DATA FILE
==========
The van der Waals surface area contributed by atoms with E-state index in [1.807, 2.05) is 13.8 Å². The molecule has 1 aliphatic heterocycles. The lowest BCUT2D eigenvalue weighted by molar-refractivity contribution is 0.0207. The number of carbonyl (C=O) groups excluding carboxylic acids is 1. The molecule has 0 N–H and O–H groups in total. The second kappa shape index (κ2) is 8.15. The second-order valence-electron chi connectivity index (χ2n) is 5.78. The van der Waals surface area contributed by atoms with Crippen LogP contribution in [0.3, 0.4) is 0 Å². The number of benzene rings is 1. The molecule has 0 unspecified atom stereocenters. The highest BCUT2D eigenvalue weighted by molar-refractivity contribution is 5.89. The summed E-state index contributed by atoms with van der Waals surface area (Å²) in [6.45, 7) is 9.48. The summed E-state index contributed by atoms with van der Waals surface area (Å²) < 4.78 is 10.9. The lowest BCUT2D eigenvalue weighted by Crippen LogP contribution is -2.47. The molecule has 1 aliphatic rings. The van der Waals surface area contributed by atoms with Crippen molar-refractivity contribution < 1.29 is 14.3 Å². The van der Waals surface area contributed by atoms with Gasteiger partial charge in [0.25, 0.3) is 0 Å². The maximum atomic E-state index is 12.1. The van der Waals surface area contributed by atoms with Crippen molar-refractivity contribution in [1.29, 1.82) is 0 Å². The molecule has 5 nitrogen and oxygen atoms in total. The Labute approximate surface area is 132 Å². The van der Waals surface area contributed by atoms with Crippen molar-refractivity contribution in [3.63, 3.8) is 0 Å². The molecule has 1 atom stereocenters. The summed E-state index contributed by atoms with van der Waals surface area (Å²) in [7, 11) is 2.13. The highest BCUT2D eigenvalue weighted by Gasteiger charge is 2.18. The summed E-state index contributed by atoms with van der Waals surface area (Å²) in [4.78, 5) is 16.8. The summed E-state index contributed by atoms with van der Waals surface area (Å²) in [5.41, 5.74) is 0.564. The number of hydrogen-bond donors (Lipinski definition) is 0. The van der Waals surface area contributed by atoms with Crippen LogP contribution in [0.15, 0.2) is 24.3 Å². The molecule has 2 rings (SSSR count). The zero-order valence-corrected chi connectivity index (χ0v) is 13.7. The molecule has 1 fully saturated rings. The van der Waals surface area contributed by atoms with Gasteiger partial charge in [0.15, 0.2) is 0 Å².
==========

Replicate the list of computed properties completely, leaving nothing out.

The van der Waals surface area contributed by atoms with E-state index in [1.807, 2.05) is 13.8 Å². The molecule has 1 aliphatic heterocycles. The lowest BCUT2D eigenvalue weighted by molar-refractivity contribution is 0.0207. The number of carbonyl (C=O) groups excluding carboxylic acids is 1. The molecule has 0 N–H and O–H groups in total. The second kappa shape index (κ2) is 8.15. The second-order valence-electron chi connectivity index (χ2n) is 5.78. The van der Waals surface area contributed by atoms with Crippen LogP contribution in [0.3, 0.4) is 0 Å². The number of benzene rings is 1. The molecule has 0 unspecified atom stereocenters. The highest BCUT2D eigenvalue weighted by molar-refractivity contribution is 5.89. The summed E-state index contributed by atoms with van der Waals surface area (Å²) in [6.45, 7) is 9.48. The summed E-state index contributed by atoms with van der Waals surface area (Å²) < 4.78 is 10.9. The lowest BCUT2D eigenvalue weighted by Crippen LogP contribution is -2.47. The molecule has 1 aliphatic rings. The van der Waals surface area contributed by atoms with Crippen molar-refractivity contribution < 1.29 is 14.3 Å². The van der Waals surface area contributed by atoms with Gasteiger partial charge in [0.25, 0.3) is 0 Å². The maximum atomic E-state index is 12.1. The van der Waals surface area contributed by atoms with Crippen molar-refractivity contribution in [1.29, 1.82) is 0 Å². The molecule has 5 nitrogen and oxygen atoms in total. The Labute approximate surface area is 132 Å². The van der Waals surface area contributed by atoms with Crippen molar-refractivity contribution in [3.63, 3.8) is 0 Å². The molecule has 1 atom stereocenters. The summed E-state index contributed by atoms with van der Waals surface area (Å²) in [7, 11) is 2.13. The highest BCUT2D eigenvalue weighted by Gasteiger charge is 2.18. The summed E-state index contributed by atoms with van der Waals surface area (Å²) in [4.78, 5) is 16.8. The summed E-state index contributed by atoms with van der Waals surface area (Å²) in [5.41, 5.74) is 0.564. The number of hydrogen-bond donors (Lipinski definition) is 0. The van der Waals surface area contributed by atoms with Crippen LogP contribution in [0.15, 0.2) is 24.3 Å². The molecule has 2 rings (SSSR count). The zero-order valence-corrected chi connectivity index (χ0v) is 13.7. The molecule has 1 fully saturated rings. The van der Waals surface area contributed by atoms with Gasteiger partial charge in [0.15, 0.2) is 0 Å².